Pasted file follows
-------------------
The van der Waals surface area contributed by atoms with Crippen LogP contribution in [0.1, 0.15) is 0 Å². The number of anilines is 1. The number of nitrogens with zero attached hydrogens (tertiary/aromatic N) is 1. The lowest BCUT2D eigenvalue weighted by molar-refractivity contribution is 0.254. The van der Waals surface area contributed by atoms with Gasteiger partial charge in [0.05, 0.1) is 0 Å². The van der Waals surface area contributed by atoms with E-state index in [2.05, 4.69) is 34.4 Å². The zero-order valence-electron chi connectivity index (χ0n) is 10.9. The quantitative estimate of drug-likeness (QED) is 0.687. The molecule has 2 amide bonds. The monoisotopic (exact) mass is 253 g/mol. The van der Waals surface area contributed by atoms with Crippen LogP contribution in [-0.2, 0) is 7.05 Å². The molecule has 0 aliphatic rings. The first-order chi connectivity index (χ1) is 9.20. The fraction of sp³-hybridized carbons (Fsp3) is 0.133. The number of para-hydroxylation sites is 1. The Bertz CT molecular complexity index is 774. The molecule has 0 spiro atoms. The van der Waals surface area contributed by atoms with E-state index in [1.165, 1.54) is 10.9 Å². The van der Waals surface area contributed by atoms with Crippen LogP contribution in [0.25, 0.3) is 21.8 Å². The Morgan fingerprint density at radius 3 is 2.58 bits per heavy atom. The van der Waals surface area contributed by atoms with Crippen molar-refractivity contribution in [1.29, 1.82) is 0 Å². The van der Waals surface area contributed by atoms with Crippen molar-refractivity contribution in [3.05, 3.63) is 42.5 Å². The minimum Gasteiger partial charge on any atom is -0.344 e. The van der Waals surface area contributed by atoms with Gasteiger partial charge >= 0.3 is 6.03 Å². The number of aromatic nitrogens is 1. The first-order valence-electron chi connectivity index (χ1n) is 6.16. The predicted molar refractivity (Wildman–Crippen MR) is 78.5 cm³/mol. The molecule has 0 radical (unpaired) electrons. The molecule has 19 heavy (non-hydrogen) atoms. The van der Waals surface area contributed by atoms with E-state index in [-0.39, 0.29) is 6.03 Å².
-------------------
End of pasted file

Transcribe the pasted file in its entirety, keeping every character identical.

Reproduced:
The van der Waals surface area contributed by atoms with Crippen LogP contribution in [0.1, 0.15) is 0 Å². The number of anilines is 1. The number of nitrogens with zero attached hydrogens (tertiary/aromatic N) is 1. The lowest BCUT2D eigenvalue weighted by molar-refractivity contribution is 0.254. The van der Waals surface area contributed by atoms with Gasteiger partial charge in [0.05, 0.1) is 0 Å². The van der Waals surface area contributed by atoms with E-state index in [2.05, 4.69) is 34.4 Å². The zero-order valence-electron chi connectivity index (χ0n) is 10.9. The quantitative estimate of drug-likeness (QED) is 0.687. The molecule has 2 amide bonds. The monoisotopic (exact) mass is 253 g/mol. The van der Waals surface area contributed by atoms with Crippen LogP contribution in [-0.2, 0) is 7.05 Å². The molecule has 0 aliphatic rings. The first-order chi connectivity index (χ1) is 9.20. The fraction of sp³-hybridized carbons (Fsp3) is 0.133. The number of para-hydroxylation sites is 1. The Bertz CT molecular complexity index is 774. The molecule has 0 spiro atoms. The van der Waals surface area contributed by atoms with E-state index in [1.165, 1.54) is 10.9 Å². The van der Waals surface area contributed by atoms with Crippen LogP contribution in [0.25, 0.3) is 21.8 Å². The Morgan fingerprint density at radius 3 is 2.58 bits per heavy atom. The van der Waals surface area contributed by atoms with Crippen molar-refractivity contribution in [1.29, 1.82) is 0 Å². The van der Waals surface area contributed by atoms with Crippen molar-refractivity contribution in [3.05, 3.63) is 42.5 Å². The minimum Gasteiger partial charge on any atom is -0.344 e. The van der Waals surface area contributed by atoms with Gasteiger partial charge >= 0.3 is 6.03 Å². The number of aromatic nitrogens is 1. The first-order valence-electron chi connectivity index (χ1n) is 6.16. The predicted molar refractivity (Wildman–Crippen MR) is 78.5 cm³/mol. The molecule has 0 radical (unpaired) electrons. The molecule has 19 heavy (non-hydrogen) atoms. The van der Waals surface area contributed by atoms with E-state index in [-0.39, 0.29) is 6.03 Å².